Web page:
Small inventory items can be flushed down the Chron-O-Johns, sending them hurtling through time and allowing the kids to share them instantly (well if you drag and drop on the inventory panel). Whereas other objects can be placed in specific locations to be collected in the future. And as you’d expect, messing with the past precipitates change in the future. It all makes for some pretty bonkers time paradoxes. For instance, one puzzle scenario sees you sending a design back through time to Hoagie and then passing it on to Betsy Ross, which results in the American flag becoming a windsock. Another sees you cheekily amending the US Constitution so that every household in the future ends up with a vacuum cleaner in its basement.
And whereas many adventure games are let down by the all too random nature of their puzzles, leaving you constantly second-guessing the intent of the designer, nearly all the ones in DotT have an appreciable logic to them (albeit a slightly twisted, cartoonish one) that can be readily deduced from all manner of clues, hints, and callbacks that the game smartly drops your way. As such, one of the most satisfying things about DotT is the numerous eureka moments when suddenly you twig at what a particular clue is getting at.
That said, it does require a certain familiarity with the LucasArts mindset, something newcomers to the genre might struggle with initially. And one or two puzzles did manage to frustrate. In particular, stealing the mouse toy from the cat. I knew roughly what I needed to do, but I couldn’t find the exact execution that the game demanded. After an hour or two of pondering and trying every single permutation that came to mind, I caved in and consulted a walkthrough. However, it was the only occasion I needed to do so.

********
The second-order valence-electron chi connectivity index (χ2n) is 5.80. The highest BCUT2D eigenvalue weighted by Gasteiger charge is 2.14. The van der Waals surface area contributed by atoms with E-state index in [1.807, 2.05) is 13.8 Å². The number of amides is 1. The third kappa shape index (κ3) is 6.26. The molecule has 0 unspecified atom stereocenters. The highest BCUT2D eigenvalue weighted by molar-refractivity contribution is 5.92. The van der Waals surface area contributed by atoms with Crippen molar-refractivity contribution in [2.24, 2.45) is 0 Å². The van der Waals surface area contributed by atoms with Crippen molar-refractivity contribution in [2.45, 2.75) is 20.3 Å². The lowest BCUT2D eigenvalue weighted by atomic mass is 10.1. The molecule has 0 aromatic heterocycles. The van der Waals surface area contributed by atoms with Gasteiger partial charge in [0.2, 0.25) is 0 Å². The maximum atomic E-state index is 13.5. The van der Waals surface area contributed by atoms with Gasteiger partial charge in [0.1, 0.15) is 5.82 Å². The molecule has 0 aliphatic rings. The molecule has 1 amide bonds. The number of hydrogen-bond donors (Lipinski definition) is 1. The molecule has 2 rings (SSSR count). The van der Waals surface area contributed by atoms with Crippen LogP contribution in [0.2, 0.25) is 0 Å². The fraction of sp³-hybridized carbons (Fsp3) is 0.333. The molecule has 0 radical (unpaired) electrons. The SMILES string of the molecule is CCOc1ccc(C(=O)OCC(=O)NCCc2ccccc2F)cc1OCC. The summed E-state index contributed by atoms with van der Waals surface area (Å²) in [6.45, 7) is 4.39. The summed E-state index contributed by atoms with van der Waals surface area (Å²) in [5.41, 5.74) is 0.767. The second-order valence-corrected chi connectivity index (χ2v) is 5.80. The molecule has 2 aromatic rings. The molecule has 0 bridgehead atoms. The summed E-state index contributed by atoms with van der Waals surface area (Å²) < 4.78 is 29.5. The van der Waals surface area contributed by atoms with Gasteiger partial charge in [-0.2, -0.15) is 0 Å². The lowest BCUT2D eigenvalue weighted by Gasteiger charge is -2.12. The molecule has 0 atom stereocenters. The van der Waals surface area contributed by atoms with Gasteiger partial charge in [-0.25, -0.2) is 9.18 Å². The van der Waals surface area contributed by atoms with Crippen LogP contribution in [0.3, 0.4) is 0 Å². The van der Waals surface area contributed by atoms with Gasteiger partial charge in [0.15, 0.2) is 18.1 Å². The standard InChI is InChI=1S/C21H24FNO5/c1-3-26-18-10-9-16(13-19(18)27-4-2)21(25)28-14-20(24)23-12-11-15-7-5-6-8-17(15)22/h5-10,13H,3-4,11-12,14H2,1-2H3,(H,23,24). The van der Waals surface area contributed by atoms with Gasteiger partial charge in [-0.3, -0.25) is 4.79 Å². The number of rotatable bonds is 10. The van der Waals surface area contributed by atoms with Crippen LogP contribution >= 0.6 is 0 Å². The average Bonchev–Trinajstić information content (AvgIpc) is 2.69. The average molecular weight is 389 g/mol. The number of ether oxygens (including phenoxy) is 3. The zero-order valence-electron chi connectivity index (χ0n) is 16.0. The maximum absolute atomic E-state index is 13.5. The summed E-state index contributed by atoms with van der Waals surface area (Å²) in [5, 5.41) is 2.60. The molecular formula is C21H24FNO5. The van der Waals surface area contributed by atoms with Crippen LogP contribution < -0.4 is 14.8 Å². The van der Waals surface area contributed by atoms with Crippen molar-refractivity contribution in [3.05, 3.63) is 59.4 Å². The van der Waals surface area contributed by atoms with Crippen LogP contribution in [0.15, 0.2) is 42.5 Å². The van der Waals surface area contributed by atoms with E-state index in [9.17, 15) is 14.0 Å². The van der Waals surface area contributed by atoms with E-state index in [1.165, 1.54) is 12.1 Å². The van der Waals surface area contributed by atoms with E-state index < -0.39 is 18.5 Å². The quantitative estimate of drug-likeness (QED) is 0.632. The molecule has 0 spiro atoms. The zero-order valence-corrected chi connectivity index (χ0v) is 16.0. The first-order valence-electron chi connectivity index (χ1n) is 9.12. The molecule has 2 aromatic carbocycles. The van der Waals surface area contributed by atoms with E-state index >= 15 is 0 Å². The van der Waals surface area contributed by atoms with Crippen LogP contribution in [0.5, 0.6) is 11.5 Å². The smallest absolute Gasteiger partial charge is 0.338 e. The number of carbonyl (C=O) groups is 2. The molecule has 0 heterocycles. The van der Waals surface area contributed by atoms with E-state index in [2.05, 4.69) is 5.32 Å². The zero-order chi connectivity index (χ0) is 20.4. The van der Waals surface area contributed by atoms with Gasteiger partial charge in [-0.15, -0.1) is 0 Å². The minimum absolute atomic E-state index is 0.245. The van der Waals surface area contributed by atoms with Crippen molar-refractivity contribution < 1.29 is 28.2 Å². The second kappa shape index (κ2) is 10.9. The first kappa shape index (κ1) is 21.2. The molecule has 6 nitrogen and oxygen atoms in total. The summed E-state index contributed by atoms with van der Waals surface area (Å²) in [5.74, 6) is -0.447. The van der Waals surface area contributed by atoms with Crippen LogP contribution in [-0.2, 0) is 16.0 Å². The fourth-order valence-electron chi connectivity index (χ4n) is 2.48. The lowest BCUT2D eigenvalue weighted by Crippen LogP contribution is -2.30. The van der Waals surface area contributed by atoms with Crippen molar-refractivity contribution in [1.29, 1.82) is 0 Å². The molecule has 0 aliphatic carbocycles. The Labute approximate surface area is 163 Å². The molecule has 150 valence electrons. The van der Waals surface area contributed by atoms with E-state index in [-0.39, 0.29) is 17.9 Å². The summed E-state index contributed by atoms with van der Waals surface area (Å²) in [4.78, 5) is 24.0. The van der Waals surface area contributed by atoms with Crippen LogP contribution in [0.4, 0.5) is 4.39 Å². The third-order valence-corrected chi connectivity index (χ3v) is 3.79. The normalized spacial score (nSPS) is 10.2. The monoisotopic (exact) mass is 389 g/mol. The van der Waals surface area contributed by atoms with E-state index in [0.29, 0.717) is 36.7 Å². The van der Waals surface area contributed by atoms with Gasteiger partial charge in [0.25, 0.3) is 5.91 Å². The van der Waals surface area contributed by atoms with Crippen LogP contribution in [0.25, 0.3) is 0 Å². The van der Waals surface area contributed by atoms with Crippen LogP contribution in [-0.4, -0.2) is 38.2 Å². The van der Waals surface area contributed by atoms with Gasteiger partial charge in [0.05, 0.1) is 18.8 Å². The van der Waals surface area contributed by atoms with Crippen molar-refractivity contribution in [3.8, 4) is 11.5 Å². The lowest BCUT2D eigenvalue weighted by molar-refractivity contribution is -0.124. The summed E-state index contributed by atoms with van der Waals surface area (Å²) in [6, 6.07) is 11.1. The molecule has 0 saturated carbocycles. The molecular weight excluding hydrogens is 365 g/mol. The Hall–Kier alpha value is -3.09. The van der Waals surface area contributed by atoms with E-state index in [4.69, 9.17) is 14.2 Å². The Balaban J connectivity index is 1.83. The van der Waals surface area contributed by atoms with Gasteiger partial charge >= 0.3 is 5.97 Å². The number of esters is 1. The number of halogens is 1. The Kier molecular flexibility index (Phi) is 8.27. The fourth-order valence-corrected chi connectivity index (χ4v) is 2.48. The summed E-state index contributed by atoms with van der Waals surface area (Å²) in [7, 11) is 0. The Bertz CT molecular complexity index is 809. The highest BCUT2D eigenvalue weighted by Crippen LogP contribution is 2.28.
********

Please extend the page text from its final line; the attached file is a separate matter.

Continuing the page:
In terms of the Double Fine Productions’ Day Of The Tentacle Remastered, it’s not bad but it didn’t exactly blow me away. The upscaled and slightly retouched graphics are a little bland and lacking in charm, and the low frame animations don’t look so good at higher resolutions. Whereas the updated music is a little over produced for my tastes. I also wasn’t too fussed about the optional developer’s commentary. It is vaguely interesting, but it’s simply far too obtrusive – it talks over the action, you can’t turn off the massive subtitles, and it’s not possible to pause or fast forward. Though I suppose it’s probably more suited to a second play through.
However, the concept art, which you unlock as you play, is a nice touch and I did appreciate the introduction of the contextual verb wheel. And unlike the awful The Secret of Monkey Island remaster, which managed to shit all over the beautiful artwork of a classic game, Double Fine have remained largely faithful to the original style.
In its vanilla form, DotT is a point-and-click masterpiece that still holds up really well today. It’s intelligent, funny, endearingly eccentric, and highly entertaining. The art style is fantastic, the music and voice acting are brilliant, and it features some of the smartest and most satisfying puzzles of the genre. And I say all this as someone who didn’t play it the first time round. Admittedly, I wasn’t overly impressed with the updated music and visuals, but then again I don’t have a problem with playing old pixelated games. However, the beauty of the remastered version is that you can mix and match classic and remastered elements on the fly to suit your own tastes. And hopefully this edition will introduce a classic game to a whole new generation.